Greetings to our arts, culture and creative sector whānau.
Te Taumata Toi-a-Iwi welcomes yesterday’s announcement of COVID-19 Delta relief funding by Manatū Taonga, Ministry for Culture and Heritage. The government has listened and responded to calls from the arts, culture, and creative sector for emergency support. This will be welcomed by Tāmaki Makaurau based organisations and practitioners whose mahi has been particularly affected by the longer lockdowns that have been experienced in our region over the last 18 months.
The COVID-19 Delta variant continues to rapidly change the landscape, perpetuating and highlighting precarities and inequities within the sector. While we support the measures Government continues to put into place for public safety, future planning remains extremely challenging in this uncertain environment.
This repurposed fund will help to mitigate some of the current challenges. It will also provide insight into understanding that, although these challenges have been exacerbated by COVID-19, they have existed and been perpetuated for a long time.
The $5 million Cultural Sector Emergency Relief Fund is open to “cultural sector organisations, including businesses and charities who have current legal status in New Zealand, and also to sole traders who have a New Zealand Business Number”. This could provide much-needed support for independents and sole-traders – the artists, makers, creators, designers, and technicians – people at the heart of our arts and culture ecosystem who often fall between gaps in funding. If you do not currently have an NZBN, these are free and it is a relatively easy process to apply for one.
The $22.5 million allocated for Future Support for Cultural Performances and Events echoes initiatives that have been rolled out internationally. Finding ways for the continuation of arts and culture during this time is hugely important; the arts create significant social, economic and cultural value for our country, society, communities, whānau, hapū, iwi and individuals. They can have a positive impact on community cohesion and inequity – particularly during times of crisis. (Good Practice Guidelines, 2021).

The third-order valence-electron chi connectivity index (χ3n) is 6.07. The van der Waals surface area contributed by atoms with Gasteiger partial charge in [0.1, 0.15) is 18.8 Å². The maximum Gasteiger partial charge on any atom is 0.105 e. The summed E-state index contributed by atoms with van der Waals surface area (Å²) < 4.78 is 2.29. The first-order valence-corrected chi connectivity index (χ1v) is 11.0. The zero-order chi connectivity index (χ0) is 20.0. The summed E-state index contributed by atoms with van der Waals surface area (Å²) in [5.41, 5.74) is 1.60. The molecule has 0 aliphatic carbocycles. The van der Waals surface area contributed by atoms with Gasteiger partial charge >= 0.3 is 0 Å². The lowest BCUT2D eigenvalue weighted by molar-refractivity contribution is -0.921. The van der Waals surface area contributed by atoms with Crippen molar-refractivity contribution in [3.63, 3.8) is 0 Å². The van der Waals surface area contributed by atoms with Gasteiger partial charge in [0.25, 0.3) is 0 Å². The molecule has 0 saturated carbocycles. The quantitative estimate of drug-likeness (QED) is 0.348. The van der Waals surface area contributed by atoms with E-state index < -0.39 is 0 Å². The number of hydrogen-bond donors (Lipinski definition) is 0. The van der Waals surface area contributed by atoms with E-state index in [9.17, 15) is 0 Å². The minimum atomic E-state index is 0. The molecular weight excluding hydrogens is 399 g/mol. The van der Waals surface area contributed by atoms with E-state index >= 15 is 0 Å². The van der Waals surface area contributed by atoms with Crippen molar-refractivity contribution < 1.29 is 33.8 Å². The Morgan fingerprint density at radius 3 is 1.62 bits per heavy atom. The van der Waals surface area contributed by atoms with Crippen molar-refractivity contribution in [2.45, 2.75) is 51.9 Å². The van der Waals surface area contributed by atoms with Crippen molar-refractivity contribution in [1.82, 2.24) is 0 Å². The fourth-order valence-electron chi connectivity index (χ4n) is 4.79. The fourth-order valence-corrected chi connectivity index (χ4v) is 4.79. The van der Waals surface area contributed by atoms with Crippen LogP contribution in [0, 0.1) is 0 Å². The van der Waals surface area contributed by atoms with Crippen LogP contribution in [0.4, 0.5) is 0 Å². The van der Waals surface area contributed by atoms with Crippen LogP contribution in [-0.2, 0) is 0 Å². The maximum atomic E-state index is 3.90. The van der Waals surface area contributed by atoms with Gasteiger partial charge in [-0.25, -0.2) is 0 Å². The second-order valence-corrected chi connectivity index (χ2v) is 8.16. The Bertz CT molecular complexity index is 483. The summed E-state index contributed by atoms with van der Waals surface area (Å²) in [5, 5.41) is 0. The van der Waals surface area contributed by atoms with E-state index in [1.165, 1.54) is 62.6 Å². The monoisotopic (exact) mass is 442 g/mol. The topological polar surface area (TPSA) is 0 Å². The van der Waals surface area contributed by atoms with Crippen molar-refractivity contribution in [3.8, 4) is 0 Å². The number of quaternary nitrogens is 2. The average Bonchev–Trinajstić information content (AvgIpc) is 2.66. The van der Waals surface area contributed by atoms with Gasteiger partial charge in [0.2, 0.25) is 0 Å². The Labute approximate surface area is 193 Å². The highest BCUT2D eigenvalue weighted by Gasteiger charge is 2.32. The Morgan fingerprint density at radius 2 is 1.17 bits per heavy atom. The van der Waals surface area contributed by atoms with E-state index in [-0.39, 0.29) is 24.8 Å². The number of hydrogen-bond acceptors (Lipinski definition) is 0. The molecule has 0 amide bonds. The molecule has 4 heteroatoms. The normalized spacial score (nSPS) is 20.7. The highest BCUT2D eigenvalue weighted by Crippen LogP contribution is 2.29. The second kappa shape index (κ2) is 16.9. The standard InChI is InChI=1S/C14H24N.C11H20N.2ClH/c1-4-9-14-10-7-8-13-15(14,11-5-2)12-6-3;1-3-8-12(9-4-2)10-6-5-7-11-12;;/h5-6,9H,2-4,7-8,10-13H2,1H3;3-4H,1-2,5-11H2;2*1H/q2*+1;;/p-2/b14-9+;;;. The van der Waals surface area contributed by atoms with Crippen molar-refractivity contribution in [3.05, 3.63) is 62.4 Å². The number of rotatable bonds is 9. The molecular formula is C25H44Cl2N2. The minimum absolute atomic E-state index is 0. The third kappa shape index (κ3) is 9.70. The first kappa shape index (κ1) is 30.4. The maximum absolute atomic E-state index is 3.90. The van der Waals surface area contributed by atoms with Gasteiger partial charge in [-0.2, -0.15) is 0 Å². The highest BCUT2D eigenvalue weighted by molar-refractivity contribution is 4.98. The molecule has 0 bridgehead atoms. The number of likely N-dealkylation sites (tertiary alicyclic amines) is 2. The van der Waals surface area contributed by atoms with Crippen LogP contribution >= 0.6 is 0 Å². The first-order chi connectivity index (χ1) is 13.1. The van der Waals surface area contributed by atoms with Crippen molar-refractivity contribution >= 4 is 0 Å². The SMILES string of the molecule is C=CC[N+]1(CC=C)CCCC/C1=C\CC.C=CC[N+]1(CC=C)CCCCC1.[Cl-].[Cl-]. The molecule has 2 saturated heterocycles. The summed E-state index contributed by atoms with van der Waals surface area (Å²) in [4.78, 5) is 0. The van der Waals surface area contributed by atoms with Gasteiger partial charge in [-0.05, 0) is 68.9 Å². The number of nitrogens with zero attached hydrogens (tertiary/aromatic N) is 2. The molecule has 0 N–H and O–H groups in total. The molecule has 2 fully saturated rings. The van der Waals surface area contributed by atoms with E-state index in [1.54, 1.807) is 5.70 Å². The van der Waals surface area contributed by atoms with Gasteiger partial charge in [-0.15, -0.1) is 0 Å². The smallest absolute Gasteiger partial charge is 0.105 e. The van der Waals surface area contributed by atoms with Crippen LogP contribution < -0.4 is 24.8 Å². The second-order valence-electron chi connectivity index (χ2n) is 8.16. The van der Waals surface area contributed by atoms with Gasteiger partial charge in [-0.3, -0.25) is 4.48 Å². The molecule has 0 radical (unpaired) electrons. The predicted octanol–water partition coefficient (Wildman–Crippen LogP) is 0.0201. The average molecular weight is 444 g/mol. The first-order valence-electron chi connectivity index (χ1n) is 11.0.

Manatū Taonga also worked with several of its sector agencies when planning for this fund, awarding $5 million to Creative New Zealand (CNZ), $3 million to New Zealand Music Commission, $1 million to Te Papa/Museums Aotearoa, and $1 million to the New Zealand Film Commission (NZFC).
While this funding addresses needs right now, there is a window of opportunity to re-think and re-imagine the future of the sector and its infrastructure. The systems are broken, and COVID-19 is playing a major role in revealing that. We need to see innovation to support systems change. As Rosabel Tan writes, “This is a once-in-a-lifetime opportunity to critically examine the systems that no longer serve us and to radically reimagine our individual and collective futures for the better.”
While the support provided to help the sector weather the impacts of COVID-19 is welcome, without a national strategy to support long term infrastructure and investment, we are witnessing substantial funding being allocated without long-term strategic direction. We are concerned that certain communities will miss out. The COVID-19 Delta Relief Fund, for example, while it provides support that is essential to our sector right now, comes at a cost. It is funding reprioritised from two streams in the existing Creative Arts Recovery and Employment (CARE) fund; Showcasing the regions and Untold Stories.
Showcasing the regions funding was for projects that showcase local culture and history in the regions. Untold Stories funding sought to bring more diversity to storytelling and content creation in the mainstream cultural sector. These two streams had the potential to support the mahi of communities that have been historically and continuously marginalised.
We hope that these priorities will be able to be fulfilled elsewhere in the cultural sector recovery fund and in future.
A long-term national strategy would help us to understand the Government’s overarching priorities and outcomes for the sector, what their vision is for arts, culture and creativity in Aotearoa, where they see the gaps and inequities, how they engage (or are planning to engage) with the sector, and where they see investment is needed for long-term positive impact and system change.
So while we welcome yesterday’s announcement, we would like to once again reinforce our call for a long term national arts, culture and creative sector strategy, that is developed alongside the sector. Let’s now plan together for our future.
As always, we encourage any feedback from our network and want to reiterate that we are working to ensure your voices are heard. Our thoughts are with you all.
Alison Taylor, Chief Executive, Te Taumata Toi-a-Iwi